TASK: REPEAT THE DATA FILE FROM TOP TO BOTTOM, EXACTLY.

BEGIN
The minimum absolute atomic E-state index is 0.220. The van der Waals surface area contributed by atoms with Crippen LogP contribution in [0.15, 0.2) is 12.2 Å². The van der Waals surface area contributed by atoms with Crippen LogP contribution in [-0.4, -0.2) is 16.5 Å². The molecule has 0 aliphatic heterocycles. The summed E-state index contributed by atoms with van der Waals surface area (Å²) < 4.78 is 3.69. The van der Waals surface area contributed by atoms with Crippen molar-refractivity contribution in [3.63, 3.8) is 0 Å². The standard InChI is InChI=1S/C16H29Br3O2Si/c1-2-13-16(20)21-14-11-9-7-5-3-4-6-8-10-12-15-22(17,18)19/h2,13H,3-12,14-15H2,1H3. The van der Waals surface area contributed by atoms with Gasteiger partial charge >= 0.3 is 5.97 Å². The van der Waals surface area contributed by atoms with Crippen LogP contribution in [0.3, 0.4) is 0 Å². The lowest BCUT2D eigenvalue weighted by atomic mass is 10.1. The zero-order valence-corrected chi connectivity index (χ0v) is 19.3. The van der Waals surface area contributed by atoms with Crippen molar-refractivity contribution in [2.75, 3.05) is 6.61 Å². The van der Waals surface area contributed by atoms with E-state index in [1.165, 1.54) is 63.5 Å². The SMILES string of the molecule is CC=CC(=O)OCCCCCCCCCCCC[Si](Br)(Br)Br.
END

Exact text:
The minimum absolute atomic E-state index is 0.220. The van der Waals surface area contributed by atoms with Crippen LogP contribution in [0.15, 0.2) is 12.2 Å². The van der Waals surface area contributed by atoms with Crippen LogP contribution in [-0.4, -0.2) is 16.5 Å². The molecule has 0 aliphatic heterocycles. The summed E-state index contributed by atoms with van der Waals surface area (Å²) < 4.78 is 3.69. The van der Waals surface area contributed by atoms with Crippen molar-refractivity contribution in [3.63, 3.8) is 0 Å². The standard InChI is InChI=1S/C16H29Br3O2Si/c1-2-13-16(20)21-14-11-9-7-5-3-4-6-8-10-12-15-22(17,18)19/h2,13H,3-12,14-15H2,1H3. The van der Waals surface area contributed by atoms with Gasteiger partial charge >= 0.3 is 5.97 Å². The van der Waals surface area contributed by atoms with Crippen LogP contribution in [0.3, 0.4) is 0 Å². The lowest BCUT2D eigenvalue weighted by atomic mass is 10.1. The zero-order valence-corrected chi connectivity index (χ0v) is 19.3. The van der Waals surface area contributed by atoms with Crippen molar-refractivity contribution in [2.75, 3.05) is 6.61 Å². The van der Waals surface area contributed by atoms with E-state index in [1.165, 1.54) is 63.5 Å². The SMILES string of the molecule is CC=CC(=O)OCCCCCCCCCCCC[Si](Br)(Br)Br.